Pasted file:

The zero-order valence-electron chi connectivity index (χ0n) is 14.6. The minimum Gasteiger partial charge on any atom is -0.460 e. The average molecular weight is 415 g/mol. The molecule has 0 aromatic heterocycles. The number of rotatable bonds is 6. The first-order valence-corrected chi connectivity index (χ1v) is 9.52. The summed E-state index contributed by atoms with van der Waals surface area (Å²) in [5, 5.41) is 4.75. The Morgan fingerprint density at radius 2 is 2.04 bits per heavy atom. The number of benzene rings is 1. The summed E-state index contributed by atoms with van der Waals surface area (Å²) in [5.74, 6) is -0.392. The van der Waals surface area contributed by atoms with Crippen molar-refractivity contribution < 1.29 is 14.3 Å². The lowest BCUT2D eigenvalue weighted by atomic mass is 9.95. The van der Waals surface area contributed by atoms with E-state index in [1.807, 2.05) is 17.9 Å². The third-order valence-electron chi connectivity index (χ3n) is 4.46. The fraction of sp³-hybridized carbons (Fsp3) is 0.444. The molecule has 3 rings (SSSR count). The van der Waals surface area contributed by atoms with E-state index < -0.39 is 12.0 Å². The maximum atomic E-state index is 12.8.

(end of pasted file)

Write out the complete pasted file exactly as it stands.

The zero-order valence-electron chi connectivity index (χ0n) is 14.6. The minimum Gasteiger partial charge on any atom is -0.460 e. The average molecular weight is 415 g/mol. The molecule has 0 aromatic heterocycles. The number of rotatable bonds is 6. The first-order valence-corrected chi connectivity index (χ1v) is 9.52. The summed E-state index contributed by atoms with van der Waals surface area (Å²) in [5, 5.41) is 4.75. The Morgan fingerprint density at radius 2 is 2.04 bits per heavy atom. The number of benzene rings is 1. The summed E-state index contributed by atoms with van der Waals surface area (Å²) in [5.74, 6) is -0.392. The van der Waals surface area contributed by atoms with Crippen molar-refractivity contribution < 1.29 is 14.3 Å². The lowest BCUT2D eigenvalue weighted by atomic mass is 9.95. The van der Waals surface area contributed by atoms with E-state index in [1.807, 2.05) is 17.9 Å². The third-order valence-electron chi connectivity index (χ3n) is 4.46. The fraction of sp³-hybridized carbons (Fsp3) is 0.444. The molecule has 3 rings (SSSR count). The van der Waals surface area contributed by atoms with E-state index < -0.39 is 12.0 Å². The maximum atomic E-state index is 12.8.